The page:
- Plot hole: Happy Chapman is allergic to cats, but never sneezes or shows any signs of his allergy on the two occasions he is in a room with Garfield.
- When Garfield gets kicked out of the house, the first scene we see him is during the day but the very next scene is at night.
- The movie shows that Odie was given by Liz, so one question stands: What ever happened to Lyman?
- Bill Murray did a pretty good job voicing Garfield.
- Despite the lackluster CGI, Garfield's design does remain faithful to the original comics and cartoons and there are few scenes where they do the CGI quite well like the reflections and the shadows and Lighting.
- Passable soundtrack composed by Christophe Beck.
- Speaking of which, Baha Men's "Holla!", which was made specifically for this movie, is incredibly catchy.
- There are a selection of other good songs too, like "Honky Cat" by Elton John, "I Got You (I Feel Good)" by James Brown, and "Happy Together" by The Turtles.
- Some Garfield fans may like this movie.
- Garfield is tolerable, and he does retain part of his character despite being a bit flanderized at times.
- There are a few references to the comics, such as Garfield still hating Mondays and eating lasagna.
- Garfield falling into the lasagna truck is a bit funny.
Garfield: The Movie received generally negative reviews from critics and audiences alike, and currently holds a 15% approval rating on Rotten Tomatoes, with a general consensus that states: "When the CGI novelty of Garfield wears off, what's left is a simplistic kiddie movie." On Metacritic, the film has weighted a score of 27 out of 100, indicating "generally unfavorable reviews," while IMDb has a score of 5/10.
On May 24, 2016, it was announced that Alcon Entertainment would develop a new CG animated Garfield film, with John Cohen and Steven P. Wegner producing, and Mark Dindal directing. In August 2019, Viacom acquired the rights to Garfield, leaving the status of the movie for the time uncertain. However, in December 2020, Dindal confirming that the film was still in production. On November 1, 2021, Chris Pratt was announced as the voice of Garfield, with animation being provided by DNEG, a production company of the film. Sony Pictures Releasing will maintain global distribution rights for the film, except for China.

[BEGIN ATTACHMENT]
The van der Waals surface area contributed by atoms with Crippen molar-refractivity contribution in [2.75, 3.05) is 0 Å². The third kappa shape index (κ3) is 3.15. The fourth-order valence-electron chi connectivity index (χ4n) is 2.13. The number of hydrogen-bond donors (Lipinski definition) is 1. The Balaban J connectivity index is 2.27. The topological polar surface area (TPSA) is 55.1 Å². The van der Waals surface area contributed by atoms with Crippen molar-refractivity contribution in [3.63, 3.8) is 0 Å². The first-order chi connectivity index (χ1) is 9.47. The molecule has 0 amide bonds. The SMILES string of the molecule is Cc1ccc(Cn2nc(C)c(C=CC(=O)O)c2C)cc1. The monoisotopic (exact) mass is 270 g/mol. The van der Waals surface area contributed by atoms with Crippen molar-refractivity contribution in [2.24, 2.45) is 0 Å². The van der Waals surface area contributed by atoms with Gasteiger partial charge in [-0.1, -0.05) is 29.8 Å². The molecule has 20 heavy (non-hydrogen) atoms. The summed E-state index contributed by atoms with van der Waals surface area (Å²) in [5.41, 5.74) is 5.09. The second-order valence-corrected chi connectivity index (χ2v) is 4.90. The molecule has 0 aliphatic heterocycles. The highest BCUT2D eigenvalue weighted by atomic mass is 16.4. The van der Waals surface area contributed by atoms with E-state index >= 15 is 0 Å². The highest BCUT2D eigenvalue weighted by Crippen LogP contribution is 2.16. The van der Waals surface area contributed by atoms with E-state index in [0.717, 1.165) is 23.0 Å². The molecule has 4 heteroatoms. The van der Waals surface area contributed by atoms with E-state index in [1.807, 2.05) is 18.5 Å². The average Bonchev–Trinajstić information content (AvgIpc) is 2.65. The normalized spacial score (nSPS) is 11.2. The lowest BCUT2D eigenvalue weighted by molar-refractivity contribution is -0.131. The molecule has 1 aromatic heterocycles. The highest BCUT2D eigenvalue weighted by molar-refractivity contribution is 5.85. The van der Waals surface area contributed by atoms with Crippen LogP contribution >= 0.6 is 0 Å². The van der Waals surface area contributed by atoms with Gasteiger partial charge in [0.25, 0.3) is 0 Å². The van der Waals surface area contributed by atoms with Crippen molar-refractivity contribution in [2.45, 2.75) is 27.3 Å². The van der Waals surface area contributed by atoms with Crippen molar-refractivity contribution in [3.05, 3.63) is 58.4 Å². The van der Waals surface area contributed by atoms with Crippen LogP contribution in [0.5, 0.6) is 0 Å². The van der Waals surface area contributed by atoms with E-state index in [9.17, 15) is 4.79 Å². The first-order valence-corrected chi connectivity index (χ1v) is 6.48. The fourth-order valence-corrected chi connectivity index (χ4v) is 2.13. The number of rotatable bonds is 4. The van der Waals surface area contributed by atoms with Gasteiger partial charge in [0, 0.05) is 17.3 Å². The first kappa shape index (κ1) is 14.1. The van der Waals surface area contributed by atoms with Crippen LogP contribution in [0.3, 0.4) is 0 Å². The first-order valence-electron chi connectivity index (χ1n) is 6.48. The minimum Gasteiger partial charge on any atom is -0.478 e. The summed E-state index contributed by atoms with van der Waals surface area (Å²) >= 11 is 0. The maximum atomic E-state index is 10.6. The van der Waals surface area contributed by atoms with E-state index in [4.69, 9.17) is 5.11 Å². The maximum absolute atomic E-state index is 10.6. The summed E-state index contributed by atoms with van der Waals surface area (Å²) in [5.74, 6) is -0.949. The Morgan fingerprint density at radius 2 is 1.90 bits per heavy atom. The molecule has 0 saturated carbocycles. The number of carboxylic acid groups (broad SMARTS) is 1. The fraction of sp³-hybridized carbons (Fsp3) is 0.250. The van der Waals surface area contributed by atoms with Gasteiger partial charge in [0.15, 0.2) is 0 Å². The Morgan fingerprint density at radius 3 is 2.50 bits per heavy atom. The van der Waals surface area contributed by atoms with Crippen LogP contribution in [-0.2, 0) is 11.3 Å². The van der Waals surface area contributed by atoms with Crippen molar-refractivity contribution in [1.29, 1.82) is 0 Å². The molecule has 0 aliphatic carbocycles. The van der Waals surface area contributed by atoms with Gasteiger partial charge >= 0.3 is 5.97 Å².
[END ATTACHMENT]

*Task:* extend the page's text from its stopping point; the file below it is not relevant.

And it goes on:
- Bill Murray took up the lead role because he thought the script was being written by Joel Coen of the Coen Brothers, but he shortly found out that it was actually Joel Cohen, the writer of Toy Story, Cheaper by the Dozen, Money Talks and Daddy Day Camp.
- In 2009's Zombieland, Bill Murray (in a cameo) claimed he regretted starring in Garfield.
- Jack Nicholson and Dan Aykroyd were both considered to voice Garfield in the film.
- Jim Carrey, Ben Stiller, and Adam Sandler were all considered for the role of Jon, but were too expensive.
- Jennifer Garner, Cameron Diaz, Drew Barrymore, and Janeane Garofalo were all considered for the role of Liz.
- Chris Pratt's role as the titular character in the 2020s Garfield animated reboot, along with his role as the titular character in the 2023 Mario movie, were so controversal (especially the former) that it caused people to make memes where he would voice every cartoon character in existence.